Friday, March 15, 2013
Govt To Ask Top Firms To Delay College Recruiting
TOKYO (Nikkei)--Alarmed by the trend of college students starting their job searches in their junior year, the government has decided to urge the business community to hold off until they are seniors.
- College students at a job fair.
The ethics charter of the Japan Business Federation, or Keidanren, strongly encourages member companies to refrain from recruiting activities for college students before Dec. 1 of junior year. The government plans to draft proposals asking them to extend the embargo to April of senior year and make hiring decisions around August. The Japanese academic year begins in April.
The moves are aimed at letting juniors focus on their studies the entire year and work as interns during winter break.
Those who study abroad in Europe and the U.S. -- typically returning to Japan around June of senior year -- would also benefit. Right now, many cannot start looking for work in December of their junior year.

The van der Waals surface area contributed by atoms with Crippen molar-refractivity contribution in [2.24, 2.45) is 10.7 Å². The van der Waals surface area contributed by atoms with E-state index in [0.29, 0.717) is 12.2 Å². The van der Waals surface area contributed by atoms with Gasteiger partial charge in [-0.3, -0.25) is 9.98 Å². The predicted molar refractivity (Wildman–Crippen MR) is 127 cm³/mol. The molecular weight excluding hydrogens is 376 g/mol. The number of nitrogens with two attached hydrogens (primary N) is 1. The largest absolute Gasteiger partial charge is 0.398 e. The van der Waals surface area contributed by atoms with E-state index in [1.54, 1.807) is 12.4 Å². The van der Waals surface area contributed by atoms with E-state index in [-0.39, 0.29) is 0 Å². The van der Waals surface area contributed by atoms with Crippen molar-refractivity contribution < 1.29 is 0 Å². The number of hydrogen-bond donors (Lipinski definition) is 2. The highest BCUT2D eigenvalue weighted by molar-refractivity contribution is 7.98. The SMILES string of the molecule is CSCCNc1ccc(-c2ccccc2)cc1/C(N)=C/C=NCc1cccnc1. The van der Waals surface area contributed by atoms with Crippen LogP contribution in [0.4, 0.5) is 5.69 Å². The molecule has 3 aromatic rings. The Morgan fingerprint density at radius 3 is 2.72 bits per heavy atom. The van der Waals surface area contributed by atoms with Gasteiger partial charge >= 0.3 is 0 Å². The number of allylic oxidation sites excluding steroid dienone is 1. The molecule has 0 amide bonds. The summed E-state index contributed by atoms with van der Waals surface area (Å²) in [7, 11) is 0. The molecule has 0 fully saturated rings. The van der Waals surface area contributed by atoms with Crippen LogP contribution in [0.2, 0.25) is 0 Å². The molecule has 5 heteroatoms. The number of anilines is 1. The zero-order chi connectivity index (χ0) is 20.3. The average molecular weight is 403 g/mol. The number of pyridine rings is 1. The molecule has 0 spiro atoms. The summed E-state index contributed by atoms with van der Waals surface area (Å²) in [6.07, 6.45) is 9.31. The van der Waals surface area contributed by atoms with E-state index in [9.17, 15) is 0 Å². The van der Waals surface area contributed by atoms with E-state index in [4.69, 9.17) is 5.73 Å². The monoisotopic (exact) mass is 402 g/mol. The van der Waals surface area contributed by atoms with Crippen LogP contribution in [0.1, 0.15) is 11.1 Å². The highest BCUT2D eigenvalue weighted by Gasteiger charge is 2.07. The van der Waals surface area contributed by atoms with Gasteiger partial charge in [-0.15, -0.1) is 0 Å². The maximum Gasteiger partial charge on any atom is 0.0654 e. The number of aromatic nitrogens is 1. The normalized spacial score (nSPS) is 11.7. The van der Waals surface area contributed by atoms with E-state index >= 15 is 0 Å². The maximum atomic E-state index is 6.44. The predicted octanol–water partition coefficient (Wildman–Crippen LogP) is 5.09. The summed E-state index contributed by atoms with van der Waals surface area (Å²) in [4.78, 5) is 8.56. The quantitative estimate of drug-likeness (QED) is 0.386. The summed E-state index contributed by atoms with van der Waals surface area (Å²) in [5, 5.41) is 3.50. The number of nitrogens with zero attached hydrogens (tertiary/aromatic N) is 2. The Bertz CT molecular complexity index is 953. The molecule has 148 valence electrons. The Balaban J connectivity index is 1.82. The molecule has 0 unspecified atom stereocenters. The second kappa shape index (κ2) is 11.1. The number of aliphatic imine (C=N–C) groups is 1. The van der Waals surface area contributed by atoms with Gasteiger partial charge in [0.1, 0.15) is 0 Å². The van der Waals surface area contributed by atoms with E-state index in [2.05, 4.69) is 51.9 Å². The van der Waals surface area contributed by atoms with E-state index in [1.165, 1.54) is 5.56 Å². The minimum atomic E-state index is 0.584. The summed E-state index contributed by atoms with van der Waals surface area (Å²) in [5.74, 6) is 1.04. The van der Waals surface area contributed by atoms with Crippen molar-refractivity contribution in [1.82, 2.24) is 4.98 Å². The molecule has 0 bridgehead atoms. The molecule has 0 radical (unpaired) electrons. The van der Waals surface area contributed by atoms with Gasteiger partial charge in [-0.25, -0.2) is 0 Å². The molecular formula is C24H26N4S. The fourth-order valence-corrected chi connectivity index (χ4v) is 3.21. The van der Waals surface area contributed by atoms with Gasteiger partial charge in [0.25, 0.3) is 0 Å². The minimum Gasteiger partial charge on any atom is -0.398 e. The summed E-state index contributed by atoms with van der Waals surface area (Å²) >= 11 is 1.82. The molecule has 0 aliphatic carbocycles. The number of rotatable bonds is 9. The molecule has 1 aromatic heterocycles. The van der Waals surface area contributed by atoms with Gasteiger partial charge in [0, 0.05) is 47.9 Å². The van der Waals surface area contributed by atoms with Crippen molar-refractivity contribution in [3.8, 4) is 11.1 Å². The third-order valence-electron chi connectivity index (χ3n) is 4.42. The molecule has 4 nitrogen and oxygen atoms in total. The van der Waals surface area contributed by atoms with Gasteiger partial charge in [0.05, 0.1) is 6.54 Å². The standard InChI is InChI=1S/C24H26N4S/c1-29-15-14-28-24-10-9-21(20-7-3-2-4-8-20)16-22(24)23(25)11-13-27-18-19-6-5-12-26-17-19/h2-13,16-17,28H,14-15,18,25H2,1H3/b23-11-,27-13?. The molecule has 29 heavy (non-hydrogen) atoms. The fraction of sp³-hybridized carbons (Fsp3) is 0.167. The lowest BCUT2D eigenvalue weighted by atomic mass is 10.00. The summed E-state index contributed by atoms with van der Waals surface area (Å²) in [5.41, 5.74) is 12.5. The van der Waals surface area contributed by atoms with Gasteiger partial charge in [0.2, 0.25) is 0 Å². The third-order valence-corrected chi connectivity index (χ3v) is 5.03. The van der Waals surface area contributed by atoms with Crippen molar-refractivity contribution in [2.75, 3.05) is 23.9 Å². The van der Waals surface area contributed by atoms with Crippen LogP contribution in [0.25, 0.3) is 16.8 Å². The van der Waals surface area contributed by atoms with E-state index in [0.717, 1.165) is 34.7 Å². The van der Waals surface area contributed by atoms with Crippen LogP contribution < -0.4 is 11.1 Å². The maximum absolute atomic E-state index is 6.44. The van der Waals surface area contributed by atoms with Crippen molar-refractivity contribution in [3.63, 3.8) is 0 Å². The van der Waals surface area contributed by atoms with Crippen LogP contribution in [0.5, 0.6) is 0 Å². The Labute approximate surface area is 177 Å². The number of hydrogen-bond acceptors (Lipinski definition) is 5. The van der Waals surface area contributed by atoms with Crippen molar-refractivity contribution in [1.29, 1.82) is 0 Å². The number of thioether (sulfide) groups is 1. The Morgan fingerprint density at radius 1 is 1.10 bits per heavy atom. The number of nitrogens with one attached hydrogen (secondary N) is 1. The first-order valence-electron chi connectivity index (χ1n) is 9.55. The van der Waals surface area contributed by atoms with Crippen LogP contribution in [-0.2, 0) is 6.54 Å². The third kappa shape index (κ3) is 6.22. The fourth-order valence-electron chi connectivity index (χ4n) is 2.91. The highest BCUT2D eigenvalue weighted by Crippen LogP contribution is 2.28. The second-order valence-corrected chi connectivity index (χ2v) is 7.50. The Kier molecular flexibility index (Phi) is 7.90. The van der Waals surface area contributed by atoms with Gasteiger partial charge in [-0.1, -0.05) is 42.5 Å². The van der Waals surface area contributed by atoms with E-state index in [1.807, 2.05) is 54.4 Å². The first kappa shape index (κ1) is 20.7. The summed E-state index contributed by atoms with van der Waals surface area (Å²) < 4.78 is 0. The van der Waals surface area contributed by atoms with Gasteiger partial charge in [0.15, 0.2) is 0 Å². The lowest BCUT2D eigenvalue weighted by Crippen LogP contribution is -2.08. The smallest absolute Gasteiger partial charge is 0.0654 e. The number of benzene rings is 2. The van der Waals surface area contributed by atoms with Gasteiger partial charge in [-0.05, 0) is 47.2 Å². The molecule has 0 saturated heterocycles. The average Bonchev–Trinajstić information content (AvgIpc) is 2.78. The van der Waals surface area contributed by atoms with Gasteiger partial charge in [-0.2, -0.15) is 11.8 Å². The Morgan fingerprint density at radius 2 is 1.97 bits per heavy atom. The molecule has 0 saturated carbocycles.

A youth and women's forum will take up the issue when it meets at the Prime Minister's Office on Friday. The government hopes to adopt the change starting with students graduating in the spring of 2015.
But the business community will likely oppose the idea. Keidanren just revised its ethics charter in March 2011, pushing back the start of recruitment from October to December of junior year.
A further delay would pose a risk of nonmember companies, such as foreign-owned firms, approaching talented students while member corporations are waiting on the sidelines.
Small and midsize businesses -- which often start hiring after large companies make their decisions -- may also have more difficulty taking on students if they must compete with big firms.
(The Nikkei, March 15 morning edition)